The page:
Thursday, January 5, 2012

The Bulgarian Orthodox, Who Are They?

"and make disciples of all nations, baptizing them in the name of the Father and of the Son and of the Holy Spirit, teaching them to observe all that I have commanded you." Matthew28 19-20

In the world of Christian Orthodoxy, the orthodox are world wide; they are communities who hold fast to the values and norms practiced by the earliest Christians prior to the split of the Greco-Roman church in the earlier centuries, about 900 years ago. They call it Schism. Schisms are not limited to the Christian world; they exist in most if not all the major religions of the world. While the two world wide faith communities, Roman and Orthodox, point to differences in their interpretations, and valuations of varying points, they are indeed more alike than they are different. And while differing with one another, they are not denying the other. Both are monotheistic; both believe in the Trinitarian father, son and holy spirit. They are Christians. Their patrimony is also alike, owing its start in Judaism.

And yet within the world of Orthodoxy itself, there comes some difference. Some causes are given as nationalistic, some as emphasis and some as interpretations of the ancient texts themselves. Recall that the Orthodox tradition has endured a long history of Divine Rulers, kings and emperors who ruled as the head of most these churches; thus they are not without their individual peculiarities as is the Roman Catholic world with its great See of Peter in Rome.

Examining for example the Bulgarian Orthodox Christian church, is to view a bit of their cultural traditions as well. And what, if any, are their policies? Then there is, here in the United States, a consortium of Orthodoxy, The Orthodox Church in America in which the Bulgarians take part. Writing for the curious and for the faithful, Father Thomas Hopko, Dean Emeritus of Saint Vladimir's Seminary, Crestwood, New York has compiled a series of books for educational purposes to give strong instruction in the continued meaning and witness of the orthodox tradition. He titles it simply as The Orthodox Faith. Readers may learn that the church is focused on teaching so that believers will go forth and teach, making disciples of the way. And yet not all within the world orthodox fold accept this group, the Orthodox Church of America.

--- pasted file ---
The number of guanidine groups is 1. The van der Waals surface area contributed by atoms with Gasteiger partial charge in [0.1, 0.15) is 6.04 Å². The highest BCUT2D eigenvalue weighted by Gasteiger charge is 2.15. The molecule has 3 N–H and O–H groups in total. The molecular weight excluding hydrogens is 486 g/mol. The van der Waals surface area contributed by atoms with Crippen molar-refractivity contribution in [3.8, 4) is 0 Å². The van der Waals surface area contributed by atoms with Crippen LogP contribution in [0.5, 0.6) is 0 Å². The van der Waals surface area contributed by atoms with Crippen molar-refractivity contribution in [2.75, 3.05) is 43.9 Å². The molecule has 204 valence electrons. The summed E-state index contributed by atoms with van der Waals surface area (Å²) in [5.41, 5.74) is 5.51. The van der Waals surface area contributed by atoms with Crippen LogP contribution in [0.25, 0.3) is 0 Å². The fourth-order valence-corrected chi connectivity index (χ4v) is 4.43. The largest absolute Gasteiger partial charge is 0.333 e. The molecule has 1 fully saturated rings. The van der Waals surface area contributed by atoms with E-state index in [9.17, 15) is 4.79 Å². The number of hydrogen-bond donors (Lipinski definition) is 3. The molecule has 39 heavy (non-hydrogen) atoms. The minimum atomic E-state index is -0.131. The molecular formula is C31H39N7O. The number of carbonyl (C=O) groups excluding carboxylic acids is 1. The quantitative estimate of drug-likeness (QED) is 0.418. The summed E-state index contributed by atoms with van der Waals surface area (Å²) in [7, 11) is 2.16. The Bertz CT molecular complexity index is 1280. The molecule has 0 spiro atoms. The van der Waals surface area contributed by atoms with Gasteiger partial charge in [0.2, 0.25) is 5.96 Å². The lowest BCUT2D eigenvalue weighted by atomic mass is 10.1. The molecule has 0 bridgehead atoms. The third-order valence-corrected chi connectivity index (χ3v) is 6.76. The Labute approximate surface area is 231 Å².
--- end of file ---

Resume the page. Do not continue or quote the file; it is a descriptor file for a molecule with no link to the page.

I first came upon this constellation of orthodoxy while learning about the Inuit Indians of Alaska and was interested to learn that some Orthodox Monasteries are located there. So this truly is a part of the story of what makes the United States of America. Please challenge yourself to learn a bit more about the "hidden" America.

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